After Zionism, published in 2012 and 2013 with co-editor Ahmed Moor, brings together some of the world s leading thinkers on the Middle East question to dissect the century-long conflict between Zionism and the Palestinians, and to explore possible forms of a one-state solution. Time has run out for the two-state solution because of the unending and permanent Jewish colonization of Palestinian land. Although deep mistrust exists on both sides of the conflict, growing numbers of Palestinians and Israelis, Jews and Arabs are working together to forge a different, unified future. Progressive and realist ideas are at last gaining a foothold in the discourse, while those influenced by the colonial era have been discredited or abandoned. Whatever the political solution may be, Palestinian and Israeli lives are intertwined, enmeshed, irrevocably. This daring and timely collection includes essays by Omar Barghouti, Jonathan Cook, Joseph Dana, Jeremiah Haber, Jeff Halper, Ghada Karmi, Antony Loewenstein, Saree Makdisi, John Mearsheimer, Ahmed Moor, Ilan Pappe, Sara Roy and Phil Weiss.
The 2008 financial crisis opened the door for a bold, progressive social movement. But despite widespread revulsion at economic inequity and political opportunism, after the crash very little has changed. Has the Left failed? What agenda should progressives pursue? And what alternatives do they dare to imagine? Left Turn, published by Melbourne University Press in 2012 and co-edited with Jeff Sparrow, is aimed at the many Australians disillusioned with the political process. It includes passionate and challenging contributions by a diverse range of writers, thinkers and politicians, from Larissa Berendht and Christos Tsiolkas to Guy Rundle and Lee Rhiannon. These essays offer perspectives largely excluded from the mainstream. They offer possibilities for resistance and for a renewed struggle for change.
The Blogging Revolution, released by Melbourne University Press in 2008, is a colourful and revelatory account of bloggers around the globe why live and write under repressive regimes - many of them risking their lives in doing so. Antony Loewenstein's travels take him to private parties in Iran and Egypt, internet cafes in Saudi Arabia and Damascus, to the homes of Cuban dissidents and into newspaper offices in Beijing, where he discovers the ways in which the internet is threatening the ruld of governments. Through first-hand investigations, he reveals the complicity of Western multinationals in assisting the restriction of information in these countries and how bloggers are leading the charge for change. The blogging revolution is a superb examination about the nature of repression in the twenty-first century and the power of brave individuals to overcome it. It was released in an updated edition in 2011, post the Arab revolutions, and an updated Indian print version in 2011.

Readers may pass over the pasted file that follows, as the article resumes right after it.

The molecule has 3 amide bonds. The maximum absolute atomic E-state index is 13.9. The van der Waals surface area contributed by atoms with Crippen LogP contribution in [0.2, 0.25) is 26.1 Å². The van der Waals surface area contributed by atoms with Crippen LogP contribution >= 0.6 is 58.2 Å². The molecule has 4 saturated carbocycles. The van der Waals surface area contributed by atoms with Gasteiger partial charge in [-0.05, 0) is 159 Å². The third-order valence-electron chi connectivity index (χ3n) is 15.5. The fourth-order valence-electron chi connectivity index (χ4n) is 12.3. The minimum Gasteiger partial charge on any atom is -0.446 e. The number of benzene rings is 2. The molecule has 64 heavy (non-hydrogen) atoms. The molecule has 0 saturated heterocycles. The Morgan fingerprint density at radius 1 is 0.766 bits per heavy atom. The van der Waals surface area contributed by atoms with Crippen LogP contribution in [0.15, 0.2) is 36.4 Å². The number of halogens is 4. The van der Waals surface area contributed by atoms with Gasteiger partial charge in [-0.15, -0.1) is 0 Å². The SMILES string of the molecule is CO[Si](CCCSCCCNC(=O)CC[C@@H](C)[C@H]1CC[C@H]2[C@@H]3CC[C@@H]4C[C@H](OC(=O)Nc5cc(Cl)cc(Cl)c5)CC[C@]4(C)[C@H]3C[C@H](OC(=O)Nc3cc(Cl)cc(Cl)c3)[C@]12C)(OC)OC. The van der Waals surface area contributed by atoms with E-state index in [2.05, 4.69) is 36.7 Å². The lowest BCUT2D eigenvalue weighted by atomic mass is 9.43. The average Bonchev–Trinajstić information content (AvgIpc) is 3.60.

The best-selling book on the Israel/Palestine conflict, My Israel Question - on Jewish identity, the Zionist lobby, reporting from Palestine and future Middle East directions - was released by Melbourne University Press in 2006. A new, updated edition was released in 2007 (and reprinted again in 2008). The book was short-listed for the 2007 NSW Premier's Literary Award. Another fully updated, third edition was published in 2009. It was released in all e-book formats in 2011. An updated and translated edition was published in Arabic in 2012.

Galloway has a few words for dictator Mubarak

Following the Gaza Freedom March and Viva Palestina, two humanitarian efforts bringing assistance to the people of Gaza, British MP George Galloway unloads on the US-client state of Egypt in a typically brash effort:

I have been in a few dangerous places in my life. In the mid 80s along with an ITN news crew I was bombed by the Ethiopian air force.